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​EDGE 2016: Dell draws up blueprint for the future-ready channel

​EDGE 2016: Dell draws up blueprint for the future-ready channel

Dell opened the industry's leading destination channel conference with a message for the future.

James Arnold (Dell); Chris Kelly (Dell); Geoff Wright (Dell); Angela Fox (Dell) and James Henderson (ARN and Reseller News) - Photo: Maria Stefina

James Arnold (Dell); Chris Kelly (Dell); Geoff Wright (Dell); Angela Fox (Dell) and James Henderson (ARN and Reseller News) - Photo: Maria Stefina

A quick glimpse over the horizon unearths a new era for the channel, an era pushing partners to the edge transformation.

But in truth, transformation is merely just a word, yet another overused and hyped-up phrase flowing down from corporate marketing departments worldwide.

For the Australian and New Zealand markets to truly make sense of such change however, partners must close new deals in new ways, better utilise distribution and vendor resources and change business models.

“Be it in the advancement of technology, new entrants to the market, or challenging the traditional dominant players in the industry, the pace of change can be quite threatening,” said Dell director of Enterprise Solutions, Chris Kelly, when speaking at ARN and Reseller News’ annual channel destination conference EDGE, held on Hamilton Island.

“A future-ready partner should think about the new ways that they can bridge the gap from legacy infrastructure to a flexible, agile capability that gives a company the chance to be reactive to change."

In drawing up a blueprint for the future-ready channel, Kelly said the industry needs to “challenge the status quo” through differentiation and being more than “just a traditional provider”.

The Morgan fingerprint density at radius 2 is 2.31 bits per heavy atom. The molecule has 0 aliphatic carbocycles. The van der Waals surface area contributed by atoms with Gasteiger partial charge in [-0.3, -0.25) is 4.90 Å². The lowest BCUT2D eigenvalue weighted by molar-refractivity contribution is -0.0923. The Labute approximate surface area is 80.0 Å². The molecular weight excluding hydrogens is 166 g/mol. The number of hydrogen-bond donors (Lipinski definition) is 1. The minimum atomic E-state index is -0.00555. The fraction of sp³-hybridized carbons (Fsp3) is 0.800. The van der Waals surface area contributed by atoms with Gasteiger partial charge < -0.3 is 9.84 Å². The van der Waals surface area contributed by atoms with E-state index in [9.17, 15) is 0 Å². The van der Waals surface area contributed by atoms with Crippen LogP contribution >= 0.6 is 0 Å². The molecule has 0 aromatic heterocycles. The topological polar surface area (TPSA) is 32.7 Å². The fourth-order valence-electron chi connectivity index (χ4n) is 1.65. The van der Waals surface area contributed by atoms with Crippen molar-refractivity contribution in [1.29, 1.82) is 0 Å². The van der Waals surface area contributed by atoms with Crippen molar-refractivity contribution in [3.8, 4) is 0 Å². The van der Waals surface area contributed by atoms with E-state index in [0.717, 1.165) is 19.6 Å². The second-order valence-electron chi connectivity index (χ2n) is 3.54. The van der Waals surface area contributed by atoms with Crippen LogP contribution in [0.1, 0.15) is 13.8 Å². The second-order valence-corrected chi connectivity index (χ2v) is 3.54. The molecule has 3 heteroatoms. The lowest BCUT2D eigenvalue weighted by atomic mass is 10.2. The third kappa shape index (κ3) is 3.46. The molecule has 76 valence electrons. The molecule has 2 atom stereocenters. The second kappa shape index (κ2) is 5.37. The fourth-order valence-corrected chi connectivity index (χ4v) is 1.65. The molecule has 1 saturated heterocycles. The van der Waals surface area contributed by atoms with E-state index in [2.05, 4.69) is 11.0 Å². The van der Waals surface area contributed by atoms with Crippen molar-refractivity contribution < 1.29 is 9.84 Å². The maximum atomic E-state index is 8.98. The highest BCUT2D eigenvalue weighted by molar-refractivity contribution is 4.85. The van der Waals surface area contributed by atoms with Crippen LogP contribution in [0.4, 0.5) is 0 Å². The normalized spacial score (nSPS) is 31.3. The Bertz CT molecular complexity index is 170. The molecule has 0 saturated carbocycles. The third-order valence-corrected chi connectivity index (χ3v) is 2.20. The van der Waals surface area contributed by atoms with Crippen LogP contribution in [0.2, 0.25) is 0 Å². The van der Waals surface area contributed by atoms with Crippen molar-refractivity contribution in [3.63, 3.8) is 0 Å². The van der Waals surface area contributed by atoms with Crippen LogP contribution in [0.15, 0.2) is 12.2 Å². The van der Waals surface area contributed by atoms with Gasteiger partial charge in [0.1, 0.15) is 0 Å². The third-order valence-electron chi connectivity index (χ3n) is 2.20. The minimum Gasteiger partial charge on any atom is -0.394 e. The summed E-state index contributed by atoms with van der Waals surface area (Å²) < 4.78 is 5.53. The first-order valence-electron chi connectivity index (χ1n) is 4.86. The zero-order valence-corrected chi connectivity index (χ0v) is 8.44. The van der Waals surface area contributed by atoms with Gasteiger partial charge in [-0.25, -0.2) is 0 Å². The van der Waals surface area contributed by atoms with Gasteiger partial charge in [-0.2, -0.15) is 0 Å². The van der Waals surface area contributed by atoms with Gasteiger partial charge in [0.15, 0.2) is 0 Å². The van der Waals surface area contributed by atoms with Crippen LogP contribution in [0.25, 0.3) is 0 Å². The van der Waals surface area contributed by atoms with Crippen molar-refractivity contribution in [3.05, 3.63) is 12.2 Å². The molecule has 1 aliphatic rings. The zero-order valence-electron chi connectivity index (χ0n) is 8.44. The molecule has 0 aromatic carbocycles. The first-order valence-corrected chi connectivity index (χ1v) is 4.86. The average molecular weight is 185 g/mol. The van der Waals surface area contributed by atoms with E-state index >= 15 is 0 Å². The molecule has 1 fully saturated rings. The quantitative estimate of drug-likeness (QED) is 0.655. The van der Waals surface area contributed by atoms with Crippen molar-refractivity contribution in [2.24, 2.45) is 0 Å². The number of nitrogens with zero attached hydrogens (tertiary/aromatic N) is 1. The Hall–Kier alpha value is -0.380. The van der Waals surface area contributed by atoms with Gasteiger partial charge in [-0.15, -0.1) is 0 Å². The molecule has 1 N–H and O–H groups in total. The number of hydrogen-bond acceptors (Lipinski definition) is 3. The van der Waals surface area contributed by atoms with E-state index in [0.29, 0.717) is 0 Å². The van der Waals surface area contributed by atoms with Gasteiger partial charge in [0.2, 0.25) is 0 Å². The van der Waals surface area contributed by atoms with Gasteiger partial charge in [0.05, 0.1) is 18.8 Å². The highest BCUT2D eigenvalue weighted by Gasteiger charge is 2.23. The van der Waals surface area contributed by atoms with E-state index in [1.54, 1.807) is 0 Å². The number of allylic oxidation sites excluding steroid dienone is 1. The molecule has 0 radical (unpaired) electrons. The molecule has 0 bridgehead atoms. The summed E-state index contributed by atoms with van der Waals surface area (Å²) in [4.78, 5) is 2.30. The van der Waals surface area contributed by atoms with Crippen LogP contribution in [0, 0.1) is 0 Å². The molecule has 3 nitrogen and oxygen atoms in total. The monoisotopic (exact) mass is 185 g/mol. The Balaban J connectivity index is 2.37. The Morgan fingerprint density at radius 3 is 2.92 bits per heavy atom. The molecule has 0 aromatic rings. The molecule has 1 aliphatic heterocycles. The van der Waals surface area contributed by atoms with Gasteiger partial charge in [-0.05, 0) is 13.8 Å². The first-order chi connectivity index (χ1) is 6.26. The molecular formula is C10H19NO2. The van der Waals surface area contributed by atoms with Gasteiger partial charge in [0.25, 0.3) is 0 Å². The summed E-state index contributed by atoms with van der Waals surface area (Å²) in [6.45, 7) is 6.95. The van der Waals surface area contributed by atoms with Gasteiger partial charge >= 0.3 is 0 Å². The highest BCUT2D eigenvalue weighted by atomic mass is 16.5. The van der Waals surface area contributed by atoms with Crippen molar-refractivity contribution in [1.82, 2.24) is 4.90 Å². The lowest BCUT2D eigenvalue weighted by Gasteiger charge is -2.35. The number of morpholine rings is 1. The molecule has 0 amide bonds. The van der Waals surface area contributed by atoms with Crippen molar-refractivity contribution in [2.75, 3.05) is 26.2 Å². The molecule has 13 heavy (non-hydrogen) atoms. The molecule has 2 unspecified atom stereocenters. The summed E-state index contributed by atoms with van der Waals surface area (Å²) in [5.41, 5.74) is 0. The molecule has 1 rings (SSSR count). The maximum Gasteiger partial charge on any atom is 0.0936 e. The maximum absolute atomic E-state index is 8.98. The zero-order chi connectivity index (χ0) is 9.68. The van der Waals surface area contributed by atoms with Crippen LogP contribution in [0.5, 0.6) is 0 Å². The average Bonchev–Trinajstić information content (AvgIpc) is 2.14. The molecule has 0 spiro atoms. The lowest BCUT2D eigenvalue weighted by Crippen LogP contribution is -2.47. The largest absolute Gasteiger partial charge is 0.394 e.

Built around the need to better understand the modern day requirements of the customer, Kelly challenged partners to essentially think outside of the box, while incorporating “new and evolved” commercial models.

“Customers need help with their business decision making,” he observed. “It’s not just about moving to a subscription model, it’s about delivering turnkey solutions with added value wrapped around it.

“From a business perspective, there’s also a need for partners to execute on a thought-out strategy in terms of staff rehiring, re-education of the workforce and enablement if necessary.”

Changing channel

As partners adjust and tweak accordingly, vendors are also changing in parallel, reflecting a seismic shift in the local industry.

Traditionally, channel engagements across the world were operated through a one-way stream of communication, coming down from the vendor and onto the partner community.

Yet conversations starting with ‘this is our brand new and shiny product’ are no longer spoken in the corridors of channel conferences, with partners now armed with greater vendor and technological choice.